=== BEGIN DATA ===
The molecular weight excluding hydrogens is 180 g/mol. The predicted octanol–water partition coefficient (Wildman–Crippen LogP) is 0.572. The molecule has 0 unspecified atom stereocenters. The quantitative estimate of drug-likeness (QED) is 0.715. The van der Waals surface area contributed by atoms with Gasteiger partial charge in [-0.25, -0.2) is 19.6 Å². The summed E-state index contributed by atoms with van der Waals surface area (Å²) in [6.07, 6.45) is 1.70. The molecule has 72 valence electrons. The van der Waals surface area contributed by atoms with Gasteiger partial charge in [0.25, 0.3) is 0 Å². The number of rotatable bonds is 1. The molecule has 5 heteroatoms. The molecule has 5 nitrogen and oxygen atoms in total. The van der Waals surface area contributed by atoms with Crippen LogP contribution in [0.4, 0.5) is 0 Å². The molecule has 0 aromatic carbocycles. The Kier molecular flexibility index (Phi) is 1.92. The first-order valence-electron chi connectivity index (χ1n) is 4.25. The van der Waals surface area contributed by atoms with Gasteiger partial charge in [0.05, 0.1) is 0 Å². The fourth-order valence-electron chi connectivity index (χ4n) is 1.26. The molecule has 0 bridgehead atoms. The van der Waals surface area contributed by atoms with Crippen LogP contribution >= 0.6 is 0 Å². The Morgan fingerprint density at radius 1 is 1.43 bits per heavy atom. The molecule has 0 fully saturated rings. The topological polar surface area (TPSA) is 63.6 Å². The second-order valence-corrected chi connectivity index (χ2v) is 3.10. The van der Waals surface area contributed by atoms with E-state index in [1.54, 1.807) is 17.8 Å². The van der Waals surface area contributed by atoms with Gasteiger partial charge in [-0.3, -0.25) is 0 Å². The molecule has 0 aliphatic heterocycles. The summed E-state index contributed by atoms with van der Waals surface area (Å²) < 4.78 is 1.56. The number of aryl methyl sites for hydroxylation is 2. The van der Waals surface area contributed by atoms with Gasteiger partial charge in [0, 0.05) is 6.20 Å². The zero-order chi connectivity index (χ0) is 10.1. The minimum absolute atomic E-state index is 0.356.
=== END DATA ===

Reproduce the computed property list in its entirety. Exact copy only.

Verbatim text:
The molecular weight excluding hydrogens is 180 g/mol. The predicted octanol–water partition coefficient (Wildman–Crippen LogP) is 0.572. The molecule has 0 unspecified atom stereocenters. The quantitative estimate of drug-likeness (QED) is 0.715. The van der Waals surface area contributed by atoms with Gasteiger partial charge in [-0.25, -0.2) is 19.6 Å². The summed E-state index contributed by atoms with van der Waals surface area (Å²) in [6.07, 6.45) is 1.70. The molecule has 72 valence electrons. The van der Waals surface area contributed by atoms with Gasteiger partial charge in [0.25, 0.3) is 0 Å². The number of rotatable bonds is 1. The molecule has 5 heteroatoms. The molecule has 5 nitrogen and oxygen atoms in total. The van der Waals surface area contributed by atoms with Crippen LogP contribution in [0.4, 0.5) is 0 Å². The molecule has 0 aromatic carbocycles. The Kier molecular flexibility index (Phi) is 1.92. The first-order valence-electron chi connectivity index (χ1n) is 4.25. The van der Waals surface area contributed by atoms with Gasteiger partial charge in [0.05, 0.1) is 0 Å². The fourth-order valence-electron chi connectivity index (χ4n) is 1.26. The molecule has 0 bridgehead atoms. The van der Waals surface area contributed by atoms with Crippen LogP contribution >= 0.6 is 0 Å². The Morgan fingerprint density at radius 1 is 1.43 bits per heavy atom. The molecule has 0 fully saturated rings. The topological polar surface area (TPSA) is 63.6 Å². The second-order valence-corrected chi connectivity index (χ2v) is 3.10. The van der Waals surface area contributed by atoms with E-state index in [1.54, 1.807) is 17.8 Å². The van der Waals surface area contributed by atoms with Gasteiger partial charge in [-0.3, -0.25) is 0 Å². The molecule has 0 aliphatic heterocycles. The summed E-state index contributed by atoms with van der Waals surface area (Å²) < 4.78 is 1.56. The number of aryl methyl sites for hydroxylation is 2. The van der Waals surface area contributed by atoms with Gasteiger partial charge in [0, 0.05) is 6.20 Å². The zero-order chi connectivity index (χ0) is 10.1. The minimum absolute atomic E-state index is 0.356.